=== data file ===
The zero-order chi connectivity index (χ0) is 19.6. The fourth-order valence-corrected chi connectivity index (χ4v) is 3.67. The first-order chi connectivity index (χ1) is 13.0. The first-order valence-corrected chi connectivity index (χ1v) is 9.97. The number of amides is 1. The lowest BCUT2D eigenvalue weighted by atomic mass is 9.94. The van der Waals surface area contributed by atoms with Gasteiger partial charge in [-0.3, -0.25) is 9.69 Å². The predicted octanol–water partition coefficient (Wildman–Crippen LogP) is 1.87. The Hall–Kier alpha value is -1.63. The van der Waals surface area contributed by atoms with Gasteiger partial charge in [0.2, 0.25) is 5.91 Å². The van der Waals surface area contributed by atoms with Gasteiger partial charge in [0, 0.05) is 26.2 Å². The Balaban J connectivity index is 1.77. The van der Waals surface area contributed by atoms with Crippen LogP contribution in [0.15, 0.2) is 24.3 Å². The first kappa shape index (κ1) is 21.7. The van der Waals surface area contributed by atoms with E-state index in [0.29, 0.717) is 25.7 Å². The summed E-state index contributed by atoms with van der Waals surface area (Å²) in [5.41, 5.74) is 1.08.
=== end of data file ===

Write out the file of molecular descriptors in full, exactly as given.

The zero-order chi connectivity index (χ0) is 19.6. The fourth-order valence-corrected chi connectivity index (χ4v) is 3.67. The first-order chi connectivity index (χ1) is 13.0. The first-order valence-corrected chi connectivity index (χ1v) is 9.97. The number of amides is 1. The lowest BCUT2D eigenvalue weighted by atomic mass is 9.94. The van der Waals surface area contributed by atoms with Gasteiger partial charge in [-0.3, -0.25) is 9.69 Å². The predicted octanol–water partition coefficient (Wildman–Crippen LogP) is 1.87. The Hall–Kier alpha value is -1.63. The van der Waals surface area contributed by atoms with Gasteiger partial charge in [0.2, 0.25) is 5.91 Å². The van der Waals surface area contributed by atoms with Gasteiger partial charge in [0, 0.05) is 26.2 Å². The Balaban J connectivity index is 1.77. The van der Waals surface area contributed by atoms with Crippen LogP contribution in [0.15, 0.2) is 24.3 Å². The first kappa shape index (κ1) is 21.7. The van der Waals surface area contributed by atoms with E-state index in [0.29, 0.717) is 25.7 Å². The summed E-state index contributed by atoms with van der Waals surface area (Å²) in [5.41, 5.74) is 1.08.